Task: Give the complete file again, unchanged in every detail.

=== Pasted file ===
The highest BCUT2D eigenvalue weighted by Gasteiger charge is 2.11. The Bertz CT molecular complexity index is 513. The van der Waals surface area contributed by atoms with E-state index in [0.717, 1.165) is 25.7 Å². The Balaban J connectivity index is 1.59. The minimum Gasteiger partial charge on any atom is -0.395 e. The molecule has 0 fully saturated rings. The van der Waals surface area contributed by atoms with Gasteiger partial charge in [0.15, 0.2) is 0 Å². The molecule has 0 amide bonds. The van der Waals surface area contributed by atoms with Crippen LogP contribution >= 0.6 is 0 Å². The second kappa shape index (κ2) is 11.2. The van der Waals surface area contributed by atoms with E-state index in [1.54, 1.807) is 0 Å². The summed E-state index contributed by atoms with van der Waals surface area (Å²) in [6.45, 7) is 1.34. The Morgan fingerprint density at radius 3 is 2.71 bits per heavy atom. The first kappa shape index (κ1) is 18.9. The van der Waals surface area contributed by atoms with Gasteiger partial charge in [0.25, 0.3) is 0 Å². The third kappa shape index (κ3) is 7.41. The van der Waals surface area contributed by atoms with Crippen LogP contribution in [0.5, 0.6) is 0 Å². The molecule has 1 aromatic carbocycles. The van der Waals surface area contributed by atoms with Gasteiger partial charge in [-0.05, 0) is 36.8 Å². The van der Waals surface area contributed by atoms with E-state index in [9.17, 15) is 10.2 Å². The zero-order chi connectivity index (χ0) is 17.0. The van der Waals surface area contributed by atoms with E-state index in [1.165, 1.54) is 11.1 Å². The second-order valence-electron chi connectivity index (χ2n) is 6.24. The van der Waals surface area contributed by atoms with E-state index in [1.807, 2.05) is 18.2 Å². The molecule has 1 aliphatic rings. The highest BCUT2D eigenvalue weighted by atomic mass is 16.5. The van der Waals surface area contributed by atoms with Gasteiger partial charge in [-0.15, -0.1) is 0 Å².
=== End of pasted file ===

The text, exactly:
The highest BCUT2D eigenvalue weighted by Gasteiger charge is 2.11. The Bertz CT molecular complexity index is 513. The van der Waals surface area contributed by atoms with E-state index in [0.717, 1.165) is 25.7 Å². The Balaban J connectivity index is 1.59. The minimum Gasteiger partial charge on any atom is -0.395 e. The molecule has 0 fully saturated rings. The van der Waals surface area contributed by atoms with Gasteiger partial charge in [0.15, 0.2) is 0 Å². The molecule has 0 amide bonds. The van der Waals surface area contributed by atoms with Crippen LogP contribution >= 0.6 is 0 Å². The second kappa shape index (κ2) is 11.2. The van der Waals surface area contributed by atoms with E-state index in [1.54, 1.807) is 0 Å². The summed E-state index contributed by atoms with van der Waals surface area (Å²) in [6.45, 7) is 1.34. The Morgan fingerprint density at radius 3 is 2.71 bits per heavy atom. The first kappa shape index (κ1) is 18.9. The van der Waals surface area contributed by atoms with Gasteiger partial charge in [0.25, 0.3) is 0 Å². The third kappa shape index (κ3) is 7.41. The van der Waals surface area contributed by atoms with Crippen LogP contribution in [0.5, 0.6) is 0 Å². The molecule has 1 aromatic carbocycles. The van der Waals surface area contributed by atoms with Gasteiger partial charge in [-0.05, 0) is 36.8 Å². The van der Waals surface area contributed by atoms with E-state index in [9.17, 15) is 10.2 Å². The zero-order chi connectivity index (χ0) is 17.0. The van der Waals surface area contributed by atoms with E-state index in [1.165, 1.54) is 11.1 Å². The second-order valence-electron chi connectivity index (χ2n) is 6.24. The van der Waals surface area contributed by atoms with E-state index in [1.807, 2.05) is 18.2 Å². The molecule has 1 aliphatic rings. The highest BCUT2D eigenvalue weighted by atomic mass is 16.5. The van der Waals surface area contributed by atoms with Gasteiger partial charge in [-0.15, -0.1) is 0 Å².